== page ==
Allergy testing

Alternative names
Patch tests - allergy; Scratch tests - allergy; Skin tests - allergy; RAST test

Allergy tests are any of several tests, blood, protocols, or challenge, used to determine the substance(s) to which a person is allergic.

How the test is performed

There are many methods of allergy testing. Among the more common are the skin tests, elimination-type tests, and the radioallergosorbent test (RAST).

Skin tests are the most common. Specific methods vary. The scratch test (one of the most common methods) involves placement of a small amount of suspected allergy-causing substances (allergens) on the skin (usually the forearm, upper arm, or the back), and then scratching or pricking the skin so that the allergen is introduced under the skin surface. The skin is observed closely for signs of a reaction, usually swelling and redness of the site - a controlled hive with so-called wheal and flare. Results are usually obtained within about 20 minutes, and several suspected allergens can be tested at the same time.

A similar method involves injection of a small amount of allergen under the surface of the skin (intradermal) and watching for a reaction at the site. Skin tests are most useful for respiratory allergies(in which the allergen is inhaled), a penicillin allergy, insect bite allergies, and food testing.

Food allergies are usually tested by using various “elimination” diets (in which the suspected food(s) are eliminated from the diet for several weeks and then gradually re-introduced one at a time while the person is observed for signs of an allergic reaction). Because food allergies are often affected by what the person thinks they might be allergic to, a double-blind test may be advised. In this test, suspected foods and placebos (inert substances) are given in a disguised form. The person being tested and the health care provider are both unaware of whether the particular substance being tested in that session is a placebo or a food substance (a 3rd party knows the identity of the substances and identifies them with some sort of code). This test requires several sessions if more than one substance is under investigation.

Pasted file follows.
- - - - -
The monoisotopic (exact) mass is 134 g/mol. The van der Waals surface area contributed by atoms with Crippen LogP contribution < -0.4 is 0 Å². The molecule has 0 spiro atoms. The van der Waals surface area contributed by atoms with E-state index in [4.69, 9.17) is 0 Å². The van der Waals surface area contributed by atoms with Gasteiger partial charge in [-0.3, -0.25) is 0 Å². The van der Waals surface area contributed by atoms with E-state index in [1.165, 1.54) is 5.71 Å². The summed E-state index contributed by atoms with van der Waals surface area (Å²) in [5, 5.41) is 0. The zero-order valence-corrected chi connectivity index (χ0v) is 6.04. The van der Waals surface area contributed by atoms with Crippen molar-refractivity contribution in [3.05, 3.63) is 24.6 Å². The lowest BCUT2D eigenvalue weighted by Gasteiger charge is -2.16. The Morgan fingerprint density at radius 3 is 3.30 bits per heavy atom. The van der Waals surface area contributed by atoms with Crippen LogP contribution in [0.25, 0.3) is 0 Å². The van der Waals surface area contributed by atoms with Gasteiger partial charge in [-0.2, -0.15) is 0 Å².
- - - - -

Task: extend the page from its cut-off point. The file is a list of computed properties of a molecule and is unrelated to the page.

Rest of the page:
While this strategy is useful and practical for mild allergic reactions, it must be undertaken carefully in individuals with suspected severe or anaphylactic reactions to foods. In this instance, blood tests may be a safer first approach, as described below. Of note, skin testing is almost never performed to detect food allergies for the same reason of the higher risk of causing a severe allergic reaction.

The RAST is a laboratory test performed on blood (see venipuncture). It tests for the amount of specific IgE antibodies in the blood (which are present if there is a “true” allergic reaction).

Other tests include immunoglobulin measurements (see Serum immunoglobulin electrophoresis) and the blood cell differential and/or absolute eosinophil count (increased eosinophils can indicate the presence of allergy). Provocation (challenge) testing includes exposure to the suspected allergen (for example, in the diet or by inhaling the suspected allergen) under controlled circumstances. This type of test can provoke severe allergic reactions. Challenge testing should only be done by a physician.

How to prepare for the test